FDA and doctors warn against extending COVID-19 vaccine dose gap

Tinkering with the dosing schedule of COVID-19 vaccines runs a “significant risk” to public health, the FDA has warned in a statement after the UK announced plans to prioritise the first doses of two approved shots.

The regulator made its comments after the UK announced a policy of stretching the gap between doses of the vaccine to up to 12 weeks to ensure maximum coverage of vulnerable groups.

The UK’s Joint Committee for Vaccines and Immunisation (JCVI) has recommended prioritising the first shot of the vaccines from Pfizer/BioNTech and AstraZeneca – but said that the follow-up booster dose can be delayed by up to 12 weeks.

According to the UK’s drug regulator the Pfizer/BioNTech vaccine doses should be taken at least 21 days apart while AZ vaccine’s booster doses should be given between four and 12 weeks apart.

But the FDA has issued a statement warning against such a strategy and reminded the public about the importance of receiving their second dose on time.

In the US, the Pfizer and BioNTech vaccine and a rival from Moderna is approved with a four-week gap between doses, but the AstraZeneca vaccine is not.

The FDA said it had been monitoring discussions and news reports about the policy and concluded that extending the time between doses, changing the dose and mixing and matching vaccines are “reasonable questions” to consider and evaluate.

But in a strongly-worded statement it said that changing the vaccine schedule without evidence could “undermine the historic vaccination efforts to protect the population from COVID-19.”

There are concerns elsewhere that the extended dosing schedule could also lead to resistant forms of the virus taking hold at a time when there is a new and highly infectious variant spreading through the UK.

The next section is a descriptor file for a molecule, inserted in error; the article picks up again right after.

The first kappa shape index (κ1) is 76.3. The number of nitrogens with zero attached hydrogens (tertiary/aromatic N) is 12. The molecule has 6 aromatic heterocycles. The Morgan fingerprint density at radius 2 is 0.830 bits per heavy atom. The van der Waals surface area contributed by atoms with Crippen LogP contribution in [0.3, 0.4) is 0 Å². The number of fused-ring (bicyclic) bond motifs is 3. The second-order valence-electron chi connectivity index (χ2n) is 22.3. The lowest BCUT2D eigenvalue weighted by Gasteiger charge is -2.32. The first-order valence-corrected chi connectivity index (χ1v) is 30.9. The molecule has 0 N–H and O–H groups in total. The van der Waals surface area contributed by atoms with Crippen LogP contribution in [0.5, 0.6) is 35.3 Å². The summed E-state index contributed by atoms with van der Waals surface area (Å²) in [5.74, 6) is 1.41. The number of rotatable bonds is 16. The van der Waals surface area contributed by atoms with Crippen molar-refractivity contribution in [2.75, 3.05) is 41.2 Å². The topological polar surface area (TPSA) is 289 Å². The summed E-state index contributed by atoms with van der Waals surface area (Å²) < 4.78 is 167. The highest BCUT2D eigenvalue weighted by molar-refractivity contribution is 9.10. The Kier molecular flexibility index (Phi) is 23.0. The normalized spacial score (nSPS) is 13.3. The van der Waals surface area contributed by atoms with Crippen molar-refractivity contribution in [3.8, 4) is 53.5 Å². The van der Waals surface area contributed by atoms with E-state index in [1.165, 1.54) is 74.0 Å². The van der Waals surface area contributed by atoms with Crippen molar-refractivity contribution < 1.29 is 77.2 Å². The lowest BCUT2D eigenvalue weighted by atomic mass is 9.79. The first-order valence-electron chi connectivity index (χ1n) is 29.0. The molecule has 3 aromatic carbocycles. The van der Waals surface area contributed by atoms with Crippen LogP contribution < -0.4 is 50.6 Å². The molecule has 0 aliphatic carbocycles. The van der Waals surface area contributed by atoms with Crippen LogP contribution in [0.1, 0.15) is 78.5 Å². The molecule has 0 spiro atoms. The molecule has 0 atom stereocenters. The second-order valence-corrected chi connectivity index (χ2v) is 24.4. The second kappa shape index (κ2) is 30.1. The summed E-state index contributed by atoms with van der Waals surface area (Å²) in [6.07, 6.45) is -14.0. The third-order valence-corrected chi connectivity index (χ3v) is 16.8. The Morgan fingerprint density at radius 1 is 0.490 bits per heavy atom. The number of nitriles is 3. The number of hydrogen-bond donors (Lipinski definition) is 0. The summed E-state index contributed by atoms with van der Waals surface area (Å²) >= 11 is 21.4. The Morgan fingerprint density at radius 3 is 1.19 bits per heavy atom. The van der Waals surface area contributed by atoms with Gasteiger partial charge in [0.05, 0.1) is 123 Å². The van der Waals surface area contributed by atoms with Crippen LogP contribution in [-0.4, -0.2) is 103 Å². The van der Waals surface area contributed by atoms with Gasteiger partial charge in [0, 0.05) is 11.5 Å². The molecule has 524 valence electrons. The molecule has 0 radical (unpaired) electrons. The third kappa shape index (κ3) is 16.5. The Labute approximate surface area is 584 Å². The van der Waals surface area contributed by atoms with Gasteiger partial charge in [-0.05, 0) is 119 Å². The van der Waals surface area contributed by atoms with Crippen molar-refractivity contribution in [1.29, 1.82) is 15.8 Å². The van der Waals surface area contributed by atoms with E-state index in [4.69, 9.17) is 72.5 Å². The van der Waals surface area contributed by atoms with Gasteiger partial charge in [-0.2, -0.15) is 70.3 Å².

In the US, doctors pointed out that the slow roll-out of the vaccines is due to logistical challenges rather than supply and urged authorities to focus on this rather than delaying the dosing schedule.

In the meantime, the UK government has pushed ahead with plans to vaccinate everyone in the four highest-priority groups by mid-February.

This will require the NHS to start delivering at least two million shots a week from next week.

AZ’s chief executive Pascal Soriot said it would be possible to manufacture the required vaccines, although it remains to be seen whether output will be increased in time to hit the target.

The government said it already has a batch of 530,000 doses and a further 450,000 are reportedly due to be available by the end of week according to Oxford University’s regius professor of medicine Sir John Bell.

Several million more doses of the vaccine are understood to have been manufactured but have not yet been bottled in vials.

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